“I feel very empowered and confident and comfortable with where I am. And I think it took me a long time to get there because, you know, the past year was so interesting because I’ve never been body-shamed before… I did gain weight, but I don’t care,” she said at On Air with Ryan SeacrestThis is a great, positive message for someone who is followed by millions of young women throughout the world, particularly in a day and age when standards of beauty are twisted and self-love is hard to achieve. 

She is an active advocate of girl power.

Credit: selenagomez / Instagram

Perhaps following the example of her mother, who basically raised her alone while holding down as many jobs as necessary to make ends meet, Gomez says: “I don’t want to become little or hurt or a victim. I want to be strong for girls…I just want them to know that there is an option of standing up for yourself.” Additionally, she was named a United Nations Ambassador in 2009, and in this role, she has worked particularly in empowering vulnerable children by helping provide clean water, education, and medical services.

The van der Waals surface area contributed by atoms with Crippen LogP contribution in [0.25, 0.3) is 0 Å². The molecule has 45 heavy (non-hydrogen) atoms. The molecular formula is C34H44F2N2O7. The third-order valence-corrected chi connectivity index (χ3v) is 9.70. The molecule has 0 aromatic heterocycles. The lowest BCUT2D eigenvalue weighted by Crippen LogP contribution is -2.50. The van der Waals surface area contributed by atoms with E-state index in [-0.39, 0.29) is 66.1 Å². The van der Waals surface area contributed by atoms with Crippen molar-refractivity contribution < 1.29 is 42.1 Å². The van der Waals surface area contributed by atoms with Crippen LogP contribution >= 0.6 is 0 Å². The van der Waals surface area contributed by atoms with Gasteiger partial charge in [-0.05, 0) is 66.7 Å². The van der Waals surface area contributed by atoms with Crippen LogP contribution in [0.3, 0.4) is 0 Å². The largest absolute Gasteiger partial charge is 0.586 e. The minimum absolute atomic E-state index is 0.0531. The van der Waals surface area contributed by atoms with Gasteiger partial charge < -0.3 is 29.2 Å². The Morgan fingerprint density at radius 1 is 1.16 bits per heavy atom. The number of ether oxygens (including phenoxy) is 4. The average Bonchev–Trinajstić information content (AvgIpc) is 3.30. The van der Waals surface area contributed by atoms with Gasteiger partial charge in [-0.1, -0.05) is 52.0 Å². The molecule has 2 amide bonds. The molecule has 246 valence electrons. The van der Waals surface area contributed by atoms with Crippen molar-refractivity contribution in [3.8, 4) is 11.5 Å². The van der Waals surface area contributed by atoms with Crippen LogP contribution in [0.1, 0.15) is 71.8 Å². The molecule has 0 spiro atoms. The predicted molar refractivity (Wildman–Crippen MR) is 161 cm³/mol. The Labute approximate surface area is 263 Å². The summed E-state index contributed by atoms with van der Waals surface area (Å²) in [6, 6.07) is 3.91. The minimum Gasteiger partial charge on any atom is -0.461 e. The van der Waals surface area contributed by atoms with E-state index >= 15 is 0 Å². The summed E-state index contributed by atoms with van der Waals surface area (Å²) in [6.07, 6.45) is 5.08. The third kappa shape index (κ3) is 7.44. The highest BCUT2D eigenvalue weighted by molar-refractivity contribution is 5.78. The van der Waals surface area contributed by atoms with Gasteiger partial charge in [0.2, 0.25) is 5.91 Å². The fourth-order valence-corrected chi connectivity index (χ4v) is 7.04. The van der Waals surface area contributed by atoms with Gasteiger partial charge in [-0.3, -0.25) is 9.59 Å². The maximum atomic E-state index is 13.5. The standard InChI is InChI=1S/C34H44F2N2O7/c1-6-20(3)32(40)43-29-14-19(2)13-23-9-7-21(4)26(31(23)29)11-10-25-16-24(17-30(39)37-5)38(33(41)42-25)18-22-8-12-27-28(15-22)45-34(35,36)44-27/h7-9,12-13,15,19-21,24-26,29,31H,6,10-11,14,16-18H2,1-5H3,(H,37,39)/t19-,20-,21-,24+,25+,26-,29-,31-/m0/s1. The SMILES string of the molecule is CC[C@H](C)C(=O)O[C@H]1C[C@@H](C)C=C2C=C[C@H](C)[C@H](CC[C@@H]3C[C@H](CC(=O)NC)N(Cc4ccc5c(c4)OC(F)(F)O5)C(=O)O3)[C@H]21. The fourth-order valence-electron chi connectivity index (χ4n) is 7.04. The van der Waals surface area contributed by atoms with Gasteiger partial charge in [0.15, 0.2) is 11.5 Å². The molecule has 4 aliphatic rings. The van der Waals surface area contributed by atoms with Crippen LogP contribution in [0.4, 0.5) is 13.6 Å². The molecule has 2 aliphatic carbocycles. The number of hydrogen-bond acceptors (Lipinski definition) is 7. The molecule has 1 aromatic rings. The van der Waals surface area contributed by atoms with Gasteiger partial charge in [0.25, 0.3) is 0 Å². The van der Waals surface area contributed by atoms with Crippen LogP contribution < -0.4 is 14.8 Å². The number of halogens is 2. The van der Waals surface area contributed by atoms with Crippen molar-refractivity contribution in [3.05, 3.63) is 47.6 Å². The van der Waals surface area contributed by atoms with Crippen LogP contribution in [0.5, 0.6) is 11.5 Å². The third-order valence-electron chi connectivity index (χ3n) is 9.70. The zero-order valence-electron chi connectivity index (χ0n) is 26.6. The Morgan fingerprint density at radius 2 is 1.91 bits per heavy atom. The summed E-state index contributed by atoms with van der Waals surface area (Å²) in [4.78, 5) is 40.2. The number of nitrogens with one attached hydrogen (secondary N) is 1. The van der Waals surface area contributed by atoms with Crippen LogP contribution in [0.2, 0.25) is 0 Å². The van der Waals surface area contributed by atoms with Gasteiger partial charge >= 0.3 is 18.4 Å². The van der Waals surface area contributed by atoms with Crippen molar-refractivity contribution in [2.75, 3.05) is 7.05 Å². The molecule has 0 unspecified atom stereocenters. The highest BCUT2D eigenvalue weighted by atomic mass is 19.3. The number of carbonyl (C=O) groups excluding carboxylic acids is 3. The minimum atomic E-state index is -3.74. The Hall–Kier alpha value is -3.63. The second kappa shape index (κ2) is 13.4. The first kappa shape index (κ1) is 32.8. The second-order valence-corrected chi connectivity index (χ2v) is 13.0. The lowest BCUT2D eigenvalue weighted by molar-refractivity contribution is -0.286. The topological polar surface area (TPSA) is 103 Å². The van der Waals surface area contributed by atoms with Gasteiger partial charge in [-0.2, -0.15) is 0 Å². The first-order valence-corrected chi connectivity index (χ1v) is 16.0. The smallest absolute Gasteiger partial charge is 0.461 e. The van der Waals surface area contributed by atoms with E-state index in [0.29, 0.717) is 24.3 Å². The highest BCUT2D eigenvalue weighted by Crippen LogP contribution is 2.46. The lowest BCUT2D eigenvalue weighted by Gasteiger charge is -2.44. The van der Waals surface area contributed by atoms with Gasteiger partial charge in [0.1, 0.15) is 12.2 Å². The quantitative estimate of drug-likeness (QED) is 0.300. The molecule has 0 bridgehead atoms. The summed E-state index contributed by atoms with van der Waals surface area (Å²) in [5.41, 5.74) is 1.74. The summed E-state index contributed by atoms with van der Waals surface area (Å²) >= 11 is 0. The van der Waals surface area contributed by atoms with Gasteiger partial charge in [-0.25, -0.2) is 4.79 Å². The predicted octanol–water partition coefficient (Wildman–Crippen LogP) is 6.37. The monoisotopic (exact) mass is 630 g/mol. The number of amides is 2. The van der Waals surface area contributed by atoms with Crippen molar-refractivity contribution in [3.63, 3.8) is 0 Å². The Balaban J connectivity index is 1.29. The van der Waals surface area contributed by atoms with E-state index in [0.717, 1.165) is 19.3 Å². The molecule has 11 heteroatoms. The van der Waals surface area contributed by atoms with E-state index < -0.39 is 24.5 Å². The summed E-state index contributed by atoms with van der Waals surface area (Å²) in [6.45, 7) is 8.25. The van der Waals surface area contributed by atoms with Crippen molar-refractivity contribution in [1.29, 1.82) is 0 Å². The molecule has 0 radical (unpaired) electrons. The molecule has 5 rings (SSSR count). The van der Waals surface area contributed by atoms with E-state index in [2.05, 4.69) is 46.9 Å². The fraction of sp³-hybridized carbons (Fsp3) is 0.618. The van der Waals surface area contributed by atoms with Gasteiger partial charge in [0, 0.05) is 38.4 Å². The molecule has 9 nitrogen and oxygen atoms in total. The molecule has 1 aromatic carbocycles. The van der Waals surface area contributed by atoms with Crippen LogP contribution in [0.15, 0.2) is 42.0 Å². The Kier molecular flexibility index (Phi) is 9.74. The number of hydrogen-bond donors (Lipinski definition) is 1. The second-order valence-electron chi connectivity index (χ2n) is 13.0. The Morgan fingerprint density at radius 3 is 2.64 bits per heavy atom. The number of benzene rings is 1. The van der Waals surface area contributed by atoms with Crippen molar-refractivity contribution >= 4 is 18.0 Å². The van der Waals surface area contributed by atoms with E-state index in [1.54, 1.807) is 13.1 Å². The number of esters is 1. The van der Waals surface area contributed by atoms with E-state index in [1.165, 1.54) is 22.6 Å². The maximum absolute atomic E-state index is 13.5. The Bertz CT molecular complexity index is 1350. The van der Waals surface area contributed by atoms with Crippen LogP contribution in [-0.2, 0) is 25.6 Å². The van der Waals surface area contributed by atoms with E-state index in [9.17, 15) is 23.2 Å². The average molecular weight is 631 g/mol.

You learn from your mistakes.

Credit: selenagomez / Instagram

Perhaps most importantly, she knows that many see her as a role model and that this brings a huge deal of responsibility. “I’m human, I’m not perfect. I make mistakes all the time, but I guess my job is to keep those mistakes to myself, which I’m already fine doing and just try to be the best I can be for those kids,” she told E! Online.

READ: “13 Reasons Why” Does Much More Than Glorify Suicide, Selena Gomez Explained